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Sun fights to keep Unix position

Sun continues the battle to keep its version of Unix operating system software at the forefront of the market amid a consolidation spree.

    Sun Microsystems continues to wage a battle to keep its version of Unix operating system software at the forefront of the market amid a consolidation spree.

    As reported last Friday, Siemens Nixdorf is the latest firm to adopt Sun's Solaris OS for upcoming server computers based on the Merced 64-bit microchip from Intel, due next year.

    Sun garnered support for Solaris from systems player NCR last August and Asian giant Fujitsu earlier this month.

    The relationships are part of an ongoing consolidation in the Unix market that should reduce the number of variations of the software. Santa Cruz Operation and Digital Equipment also are making various third-party deals involving their Unix "flavors."

    Under terms of the pact, European company Siemens has agreed to adopt Sun's OS for forthcoming 64-bit server systems and will provide technologies from its Reliant Unix variant for clustering and high availability as part of an upcoming 2.8 version of Solaris.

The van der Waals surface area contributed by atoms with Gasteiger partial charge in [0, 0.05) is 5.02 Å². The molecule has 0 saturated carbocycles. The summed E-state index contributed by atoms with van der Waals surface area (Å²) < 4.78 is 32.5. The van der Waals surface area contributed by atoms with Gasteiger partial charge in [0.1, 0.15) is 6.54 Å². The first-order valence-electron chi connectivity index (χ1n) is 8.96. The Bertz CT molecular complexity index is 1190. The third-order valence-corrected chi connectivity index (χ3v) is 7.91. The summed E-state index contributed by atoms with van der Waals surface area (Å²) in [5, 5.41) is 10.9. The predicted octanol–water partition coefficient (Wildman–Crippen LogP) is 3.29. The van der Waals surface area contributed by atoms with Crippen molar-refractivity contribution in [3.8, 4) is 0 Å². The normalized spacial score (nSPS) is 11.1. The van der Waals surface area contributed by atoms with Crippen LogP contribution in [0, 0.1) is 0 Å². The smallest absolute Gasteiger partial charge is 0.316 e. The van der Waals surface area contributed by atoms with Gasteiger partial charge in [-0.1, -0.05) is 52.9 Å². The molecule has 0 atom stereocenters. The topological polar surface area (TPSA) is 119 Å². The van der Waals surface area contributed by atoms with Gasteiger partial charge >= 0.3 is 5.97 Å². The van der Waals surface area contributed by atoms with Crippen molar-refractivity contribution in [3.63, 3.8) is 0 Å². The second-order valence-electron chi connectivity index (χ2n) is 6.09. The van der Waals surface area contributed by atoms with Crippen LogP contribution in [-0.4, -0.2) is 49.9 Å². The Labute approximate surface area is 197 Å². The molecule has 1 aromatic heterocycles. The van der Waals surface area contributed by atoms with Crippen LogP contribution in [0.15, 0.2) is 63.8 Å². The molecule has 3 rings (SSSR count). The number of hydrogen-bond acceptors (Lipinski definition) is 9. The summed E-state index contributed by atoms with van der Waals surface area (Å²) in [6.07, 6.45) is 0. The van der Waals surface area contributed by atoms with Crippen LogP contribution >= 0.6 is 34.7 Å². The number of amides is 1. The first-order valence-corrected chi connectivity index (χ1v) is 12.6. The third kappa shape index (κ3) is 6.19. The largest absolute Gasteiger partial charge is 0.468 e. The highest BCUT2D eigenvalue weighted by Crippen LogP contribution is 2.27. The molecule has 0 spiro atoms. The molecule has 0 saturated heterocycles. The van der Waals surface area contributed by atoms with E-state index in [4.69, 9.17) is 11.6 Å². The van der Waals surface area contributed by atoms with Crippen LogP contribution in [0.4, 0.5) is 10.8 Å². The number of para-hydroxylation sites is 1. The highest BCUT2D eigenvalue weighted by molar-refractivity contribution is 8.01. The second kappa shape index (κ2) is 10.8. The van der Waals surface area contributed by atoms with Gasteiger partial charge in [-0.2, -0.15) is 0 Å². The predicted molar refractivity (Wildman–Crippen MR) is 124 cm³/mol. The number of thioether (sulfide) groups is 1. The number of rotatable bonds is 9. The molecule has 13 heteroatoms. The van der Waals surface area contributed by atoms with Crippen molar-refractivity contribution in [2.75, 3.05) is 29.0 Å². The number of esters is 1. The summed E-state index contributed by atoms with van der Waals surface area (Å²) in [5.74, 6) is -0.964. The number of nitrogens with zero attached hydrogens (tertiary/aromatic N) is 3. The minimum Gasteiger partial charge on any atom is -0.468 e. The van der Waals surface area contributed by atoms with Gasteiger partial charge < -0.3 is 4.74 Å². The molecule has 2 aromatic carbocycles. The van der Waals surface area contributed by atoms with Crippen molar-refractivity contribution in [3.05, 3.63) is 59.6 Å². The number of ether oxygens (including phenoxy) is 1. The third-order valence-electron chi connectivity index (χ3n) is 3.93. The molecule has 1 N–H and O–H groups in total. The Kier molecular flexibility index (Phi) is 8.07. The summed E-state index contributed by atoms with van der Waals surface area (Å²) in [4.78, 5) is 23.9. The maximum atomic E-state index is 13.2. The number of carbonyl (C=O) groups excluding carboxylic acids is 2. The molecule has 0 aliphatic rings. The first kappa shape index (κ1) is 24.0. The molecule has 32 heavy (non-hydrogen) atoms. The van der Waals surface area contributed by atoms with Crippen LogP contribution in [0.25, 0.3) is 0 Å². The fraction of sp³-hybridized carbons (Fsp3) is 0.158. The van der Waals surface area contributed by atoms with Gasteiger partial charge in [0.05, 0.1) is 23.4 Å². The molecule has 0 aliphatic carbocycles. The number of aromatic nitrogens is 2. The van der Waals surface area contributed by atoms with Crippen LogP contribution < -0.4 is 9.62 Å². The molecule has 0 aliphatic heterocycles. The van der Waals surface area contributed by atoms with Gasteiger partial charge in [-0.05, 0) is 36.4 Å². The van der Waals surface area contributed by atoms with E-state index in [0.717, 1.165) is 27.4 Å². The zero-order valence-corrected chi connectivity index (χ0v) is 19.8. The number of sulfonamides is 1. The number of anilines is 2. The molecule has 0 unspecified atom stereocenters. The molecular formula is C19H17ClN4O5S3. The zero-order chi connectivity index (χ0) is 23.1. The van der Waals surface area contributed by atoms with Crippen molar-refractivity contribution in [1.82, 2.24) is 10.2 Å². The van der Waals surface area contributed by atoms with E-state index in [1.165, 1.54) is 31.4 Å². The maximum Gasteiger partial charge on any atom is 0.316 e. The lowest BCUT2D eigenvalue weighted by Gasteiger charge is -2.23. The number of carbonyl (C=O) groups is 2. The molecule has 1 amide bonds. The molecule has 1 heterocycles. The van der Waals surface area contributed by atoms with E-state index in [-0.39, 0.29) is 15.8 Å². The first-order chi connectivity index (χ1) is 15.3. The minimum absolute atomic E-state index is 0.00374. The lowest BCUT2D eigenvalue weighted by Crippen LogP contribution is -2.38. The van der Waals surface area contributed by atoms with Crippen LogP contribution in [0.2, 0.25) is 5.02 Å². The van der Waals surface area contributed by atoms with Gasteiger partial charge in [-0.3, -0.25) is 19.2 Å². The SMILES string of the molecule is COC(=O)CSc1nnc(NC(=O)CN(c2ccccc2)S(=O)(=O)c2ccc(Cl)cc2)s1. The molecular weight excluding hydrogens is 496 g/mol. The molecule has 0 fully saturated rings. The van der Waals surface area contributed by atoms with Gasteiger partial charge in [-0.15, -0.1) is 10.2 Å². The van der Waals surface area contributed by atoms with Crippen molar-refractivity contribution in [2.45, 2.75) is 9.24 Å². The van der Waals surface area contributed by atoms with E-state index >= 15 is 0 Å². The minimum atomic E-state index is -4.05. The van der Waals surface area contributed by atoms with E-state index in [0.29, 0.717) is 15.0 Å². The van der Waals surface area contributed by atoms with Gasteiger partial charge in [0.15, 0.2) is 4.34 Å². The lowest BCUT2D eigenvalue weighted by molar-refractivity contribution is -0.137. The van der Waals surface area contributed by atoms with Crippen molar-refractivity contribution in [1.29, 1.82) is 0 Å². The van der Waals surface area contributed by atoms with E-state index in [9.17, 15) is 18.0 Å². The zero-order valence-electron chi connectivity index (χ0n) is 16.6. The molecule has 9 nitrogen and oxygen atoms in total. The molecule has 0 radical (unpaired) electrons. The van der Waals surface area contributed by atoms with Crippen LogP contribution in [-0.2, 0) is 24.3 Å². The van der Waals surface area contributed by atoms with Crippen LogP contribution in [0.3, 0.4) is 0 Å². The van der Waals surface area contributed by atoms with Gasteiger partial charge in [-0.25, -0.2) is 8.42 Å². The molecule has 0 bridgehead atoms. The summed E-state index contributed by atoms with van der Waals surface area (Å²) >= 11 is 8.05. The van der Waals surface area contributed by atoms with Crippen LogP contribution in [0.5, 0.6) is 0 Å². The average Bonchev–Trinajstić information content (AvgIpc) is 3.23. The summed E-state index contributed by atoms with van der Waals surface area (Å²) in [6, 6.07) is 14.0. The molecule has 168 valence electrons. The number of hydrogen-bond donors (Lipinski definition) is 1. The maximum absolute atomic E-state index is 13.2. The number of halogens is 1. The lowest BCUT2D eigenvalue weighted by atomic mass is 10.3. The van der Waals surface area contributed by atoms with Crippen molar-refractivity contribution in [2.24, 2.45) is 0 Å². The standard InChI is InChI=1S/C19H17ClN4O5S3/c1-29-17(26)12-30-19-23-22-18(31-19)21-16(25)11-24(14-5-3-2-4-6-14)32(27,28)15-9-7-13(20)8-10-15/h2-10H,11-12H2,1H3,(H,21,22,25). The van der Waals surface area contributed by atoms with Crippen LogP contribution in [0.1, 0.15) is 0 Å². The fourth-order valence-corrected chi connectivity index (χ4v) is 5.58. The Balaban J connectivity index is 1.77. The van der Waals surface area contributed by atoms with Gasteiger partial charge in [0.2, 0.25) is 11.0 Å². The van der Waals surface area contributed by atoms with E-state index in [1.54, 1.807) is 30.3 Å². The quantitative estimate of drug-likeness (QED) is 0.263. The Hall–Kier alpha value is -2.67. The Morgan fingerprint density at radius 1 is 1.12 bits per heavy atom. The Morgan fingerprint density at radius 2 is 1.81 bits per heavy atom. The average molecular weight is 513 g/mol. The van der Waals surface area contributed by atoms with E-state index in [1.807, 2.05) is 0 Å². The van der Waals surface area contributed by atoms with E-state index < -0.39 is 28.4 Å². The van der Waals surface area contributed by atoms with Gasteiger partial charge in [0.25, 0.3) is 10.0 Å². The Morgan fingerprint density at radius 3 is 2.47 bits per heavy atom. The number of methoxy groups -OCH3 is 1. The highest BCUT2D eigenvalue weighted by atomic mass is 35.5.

Siemens will deliver systems based on Merced in the second half of next year and plans to standardize on Solaris by 2002.

    "We think it helps the consolidation of Unix as well as adding to the richness of Solaris," said John McFarlane, president of the Solaris software division.

    Siemens Nixdorf executives said it made sense to consolidate around a single platform rather than continuing to develop its own version of operating system software.

    Siemens Nixdorf also plans to use the forthcoming Merced chip throughout its server systems, from low-end machines based on Microsoft's Windows NT to high-end mainframes.

    Hewlett-Packard also weighed in today, reaffirming partnerships with three systems firms. Only IBM has remained silent during this unique period of Unix partnerships.